21. Assailing the observation of the appellate Bench that the same person viz. the Registrar of Companies ought not to have filed both Affidavits himself as delegate of Regional Director as well as the Official Liquidator, learned counsel urged that as Section 448(1)(a) of the Act contemplates the possibility of part time Official Liquidators, there was nothing improper in the approach of the Registrar in as much as the Registrar had filed both the affidavits on 10th August, 2006, and the same had to be read together, which disclosed all relevant materials. Additionally, it was urged that the Single Judge had rightly concluded that a scheme of amalgamation, which is just and fair, cannot be rejected merely because the Official Liquidator had failed in his duty in placing the correct position before the Court.
22. Learned counsel then submitted that in Life Insurance Corporation of India Vs. Escorts Ltd. & Ors.11, this Court had held that the functioning of a company was akin to that of a parliamentary democracy wherein the overall control is exercised by the majority of the shareholders. In the instant case, majority of the shareholders had approved the scheme of amalgamation despite having full knowledge of the proceedings against the Companies and the prima facie findings. Moreover, Section 395 of the Act provides the power to acquire shares of the shareholders dissenting from the scheme if the said scheme has been approved by the holders of not less than nine-tenth in value of the shares of whose transfer is involved.
23. Mr. Raval, the learned Additional Solicitor General, on the other hand, relying on a decision of the Gujarat High Court in Wood Polymer Limited, In re12, submitted that since the sanctioning of a scheme of amalgamation has the effect of imposing it on dissenting members, before exercising the power conferred on it by Section 391(2) of the Act, the Court needs to examine the scheme in its proper perspective. Learned counsel urged that it cannot be argued that merely because statutory formalities are duly carried out, the Court has no option but to sanction the scheme. Learned counsel also submitted that since inspection reports had been received by the Registrar of Companies and Official Liquidator, respectively on 19th October, 2006 and 15th November, 2006, i.e. after the filing of affidavit by them on 10th August, 2006, under Section 394 of the Act, no fault can be found with their affidavits. It was asserted that since serious irregularities had been found in the affairs of both SGL and SIL, cheating the minority shareholders of SIL, the order sanctioning amalgamation of the said companies cannot be permitted to be used for thwarting the investigations. Thus, the learned Additional Solicitor General supported the impugned order.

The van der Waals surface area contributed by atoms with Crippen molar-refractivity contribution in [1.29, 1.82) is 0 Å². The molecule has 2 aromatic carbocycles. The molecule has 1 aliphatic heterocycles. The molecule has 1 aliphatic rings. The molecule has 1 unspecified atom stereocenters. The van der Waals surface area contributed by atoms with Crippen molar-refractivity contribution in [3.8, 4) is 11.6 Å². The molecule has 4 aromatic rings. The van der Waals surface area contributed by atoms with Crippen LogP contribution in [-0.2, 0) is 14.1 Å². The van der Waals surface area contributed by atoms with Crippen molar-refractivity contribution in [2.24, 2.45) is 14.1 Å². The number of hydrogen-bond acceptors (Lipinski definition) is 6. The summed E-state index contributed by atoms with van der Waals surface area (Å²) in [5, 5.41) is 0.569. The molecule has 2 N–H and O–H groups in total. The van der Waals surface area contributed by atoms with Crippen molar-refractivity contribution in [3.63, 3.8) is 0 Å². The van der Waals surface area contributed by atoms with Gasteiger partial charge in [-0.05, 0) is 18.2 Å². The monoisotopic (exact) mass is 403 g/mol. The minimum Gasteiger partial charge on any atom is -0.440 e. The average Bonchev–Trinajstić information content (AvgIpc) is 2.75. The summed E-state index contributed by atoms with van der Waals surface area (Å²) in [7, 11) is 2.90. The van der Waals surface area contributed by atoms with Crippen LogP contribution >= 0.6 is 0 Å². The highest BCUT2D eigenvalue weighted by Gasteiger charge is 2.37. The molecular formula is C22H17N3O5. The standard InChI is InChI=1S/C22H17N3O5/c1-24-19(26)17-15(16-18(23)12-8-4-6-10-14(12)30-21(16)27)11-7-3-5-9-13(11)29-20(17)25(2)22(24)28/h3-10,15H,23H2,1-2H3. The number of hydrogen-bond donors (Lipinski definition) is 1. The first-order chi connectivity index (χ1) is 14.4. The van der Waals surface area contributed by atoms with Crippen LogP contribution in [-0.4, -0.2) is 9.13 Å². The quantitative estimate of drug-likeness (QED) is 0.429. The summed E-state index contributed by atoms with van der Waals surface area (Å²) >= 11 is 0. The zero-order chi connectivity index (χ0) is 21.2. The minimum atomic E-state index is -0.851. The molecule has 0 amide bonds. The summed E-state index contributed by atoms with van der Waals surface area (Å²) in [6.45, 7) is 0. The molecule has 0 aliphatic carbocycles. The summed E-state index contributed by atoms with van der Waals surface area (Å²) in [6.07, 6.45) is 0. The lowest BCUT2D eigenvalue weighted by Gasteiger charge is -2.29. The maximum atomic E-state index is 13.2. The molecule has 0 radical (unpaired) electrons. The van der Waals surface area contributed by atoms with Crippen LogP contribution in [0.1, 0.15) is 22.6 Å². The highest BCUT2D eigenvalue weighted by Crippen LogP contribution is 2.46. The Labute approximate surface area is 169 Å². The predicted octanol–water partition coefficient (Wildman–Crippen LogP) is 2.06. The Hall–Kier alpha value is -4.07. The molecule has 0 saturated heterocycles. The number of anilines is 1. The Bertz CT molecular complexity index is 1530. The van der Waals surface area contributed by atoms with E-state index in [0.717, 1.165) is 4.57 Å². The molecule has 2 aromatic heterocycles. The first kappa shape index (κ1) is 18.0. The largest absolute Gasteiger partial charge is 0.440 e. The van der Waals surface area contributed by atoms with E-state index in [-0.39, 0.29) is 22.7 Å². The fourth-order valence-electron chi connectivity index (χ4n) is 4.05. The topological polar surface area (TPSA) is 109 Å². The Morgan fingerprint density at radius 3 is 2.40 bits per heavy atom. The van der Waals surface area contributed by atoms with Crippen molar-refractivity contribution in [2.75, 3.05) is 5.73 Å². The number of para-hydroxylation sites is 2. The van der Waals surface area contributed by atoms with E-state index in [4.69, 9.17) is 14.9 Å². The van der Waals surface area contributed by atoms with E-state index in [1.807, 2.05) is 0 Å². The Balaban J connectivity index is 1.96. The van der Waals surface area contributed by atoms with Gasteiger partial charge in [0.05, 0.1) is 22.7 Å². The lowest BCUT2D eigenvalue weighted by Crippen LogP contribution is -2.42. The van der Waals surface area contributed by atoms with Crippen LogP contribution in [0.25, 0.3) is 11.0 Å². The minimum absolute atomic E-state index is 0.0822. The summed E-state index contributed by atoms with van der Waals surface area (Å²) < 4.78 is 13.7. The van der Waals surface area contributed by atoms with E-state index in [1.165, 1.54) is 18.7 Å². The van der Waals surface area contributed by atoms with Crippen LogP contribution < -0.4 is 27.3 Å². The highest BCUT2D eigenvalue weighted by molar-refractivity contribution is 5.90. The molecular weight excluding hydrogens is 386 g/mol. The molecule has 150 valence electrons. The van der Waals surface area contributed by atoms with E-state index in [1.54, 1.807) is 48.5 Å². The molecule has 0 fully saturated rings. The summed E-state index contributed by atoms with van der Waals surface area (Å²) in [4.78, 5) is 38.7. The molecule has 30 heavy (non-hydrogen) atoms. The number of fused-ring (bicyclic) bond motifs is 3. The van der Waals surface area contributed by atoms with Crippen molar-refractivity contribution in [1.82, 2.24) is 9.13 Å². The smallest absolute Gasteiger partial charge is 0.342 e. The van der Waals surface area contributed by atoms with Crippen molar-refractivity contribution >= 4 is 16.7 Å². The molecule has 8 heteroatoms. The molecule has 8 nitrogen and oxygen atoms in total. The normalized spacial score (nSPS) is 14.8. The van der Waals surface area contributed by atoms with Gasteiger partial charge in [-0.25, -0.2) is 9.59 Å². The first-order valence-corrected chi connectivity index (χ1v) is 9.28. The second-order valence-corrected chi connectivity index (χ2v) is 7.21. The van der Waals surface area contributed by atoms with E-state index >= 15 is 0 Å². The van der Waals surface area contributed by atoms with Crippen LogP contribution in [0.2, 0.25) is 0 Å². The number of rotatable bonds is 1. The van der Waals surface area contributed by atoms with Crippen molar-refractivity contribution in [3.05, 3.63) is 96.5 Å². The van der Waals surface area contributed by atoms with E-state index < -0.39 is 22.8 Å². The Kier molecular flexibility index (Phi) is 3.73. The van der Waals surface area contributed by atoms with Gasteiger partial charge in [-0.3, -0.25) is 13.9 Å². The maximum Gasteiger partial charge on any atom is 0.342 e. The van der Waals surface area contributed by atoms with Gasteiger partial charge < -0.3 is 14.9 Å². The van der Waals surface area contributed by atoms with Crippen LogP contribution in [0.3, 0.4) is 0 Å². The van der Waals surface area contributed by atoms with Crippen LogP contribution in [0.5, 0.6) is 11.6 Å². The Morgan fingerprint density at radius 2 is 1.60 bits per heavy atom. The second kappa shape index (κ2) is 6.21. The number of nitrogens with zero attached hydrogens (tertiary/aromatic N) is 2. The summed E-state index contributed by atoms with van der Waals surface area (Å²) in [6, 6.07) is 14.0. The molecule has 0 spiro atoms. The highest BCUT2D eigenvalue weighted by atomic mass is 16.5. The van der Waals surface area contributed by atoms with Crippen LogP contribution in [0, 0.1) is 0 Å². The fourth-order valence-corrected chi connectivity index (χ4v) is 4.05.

24. Mr. Amar Dave, learned counsel appearing for respondent No.1, contended that the provisions of Chapter V of Part VI of the Act were intended to introduce a system of checks and balances to promote the interests of shareholders, creditors and society at large so as to promote a healthy corporate governance culture, and the Courts should adopt an interpretation that advances this object.
25. Learned counsel urged that in the instant case the provisions of Section 393(1)(a) of the Act had not been complied with in as much as all material facts were not placed before the shareholders, in particular the preliminary letters of findings addressed to the Managing Director of SIL by the Inspector pursuant to the inspection under Section 209A of the Act on 28th September, 2005. According to the learned counsel, a mere enclosure of an extract of covering letter dated 17th February, 2006 cannot be construed as sufficient compliance with the mandate of Section 393(1)(a), as the said letter did not disclose the details of the findings to the effect that the affairs of the company had been conducted in a manner which was prejudicial to the interests of its members. Relying on the decision of this Court in Miheer H. Mafatlal Vs. Mafatlal Industries Ltd.13, learned counsel contended that sufficient information had not been disclosed to the shareholders so as to enable them to take an informed decision.